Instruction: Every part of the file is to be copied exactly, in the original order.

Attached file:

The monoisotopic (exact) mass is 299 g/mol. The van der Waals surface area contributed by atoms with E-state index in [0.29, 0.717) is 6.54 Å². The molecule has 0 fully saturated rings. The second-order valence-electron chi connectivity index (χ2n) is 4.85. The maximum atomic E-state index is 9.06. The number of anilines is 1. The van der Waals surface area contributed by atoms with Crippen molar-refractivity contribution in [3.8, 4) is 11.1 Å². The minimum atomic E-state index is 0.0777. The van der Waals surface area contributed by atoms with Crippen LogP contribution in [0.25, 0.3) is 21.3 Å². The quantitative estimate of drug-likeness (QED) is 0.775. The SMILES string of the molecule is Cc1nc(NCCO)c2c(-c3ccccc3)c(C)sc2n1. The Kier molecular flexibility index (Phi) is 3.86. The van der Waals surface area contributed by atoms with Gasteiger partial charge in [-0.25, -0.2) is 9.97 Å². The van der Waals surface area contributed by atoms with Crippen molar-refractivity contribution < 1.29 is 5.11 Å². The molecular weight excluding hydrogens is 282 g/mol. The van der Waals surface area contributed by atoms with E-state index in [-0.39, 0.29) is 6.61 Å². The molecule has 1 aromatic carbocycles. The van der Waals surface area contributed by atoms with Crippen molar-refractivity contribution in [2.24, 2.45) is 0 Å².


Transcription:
The monoisotopic (exact) mass is 299 g/mol. The van der Waals surface area contributed by atoms with E-state index in [0.29, 0.717) is 6.54 Å². The molecule has 0 fully saturated rings. The second-order valence-electron chi connectivity index (χ2n) is 4.85. The maximum atomic E-state index is 9.06. The number of anilines is 1. The van der Waals surface area contributed by atoms with Crippen molar-refractivity contribution in [3.8, 4) is 11.1 Å². The minimum atomic E-state index is 0.0777. The van der Waals surface area contributed by atoms with Crippen LogP contribution in [0.25, 0.3) is 21.3 Å². The quantitative estimate of drug-likeness (QED) is 0.775. The SMILES string of the molecule is Cc1nc(NCCO)c2c(-c3ccccc3)c(C)sc2n1. The Kier molecular flexibility index (Phi) is 3.86. The van der Waals surface area contributed by atoms with Gasteiger partial charge in [-0.25, -0.2) is 9.97 Å². The van der Waals surface area contributed by atoms with Crippen molar-refractivity contribution < 1.29 is 5.11 Å². The molecular weight excluding hydrogens is 282 g/mol. The van der Waals surface area contributed by atoms with E-state index in [-0.39, 0.29) is 6.61 Å². The molecule has 1 aromatic carbocycles. The van der Waals surface area contributed by atoms with Crippen molar-refractivity contribution in [2.24, 2.45) is 0 Å².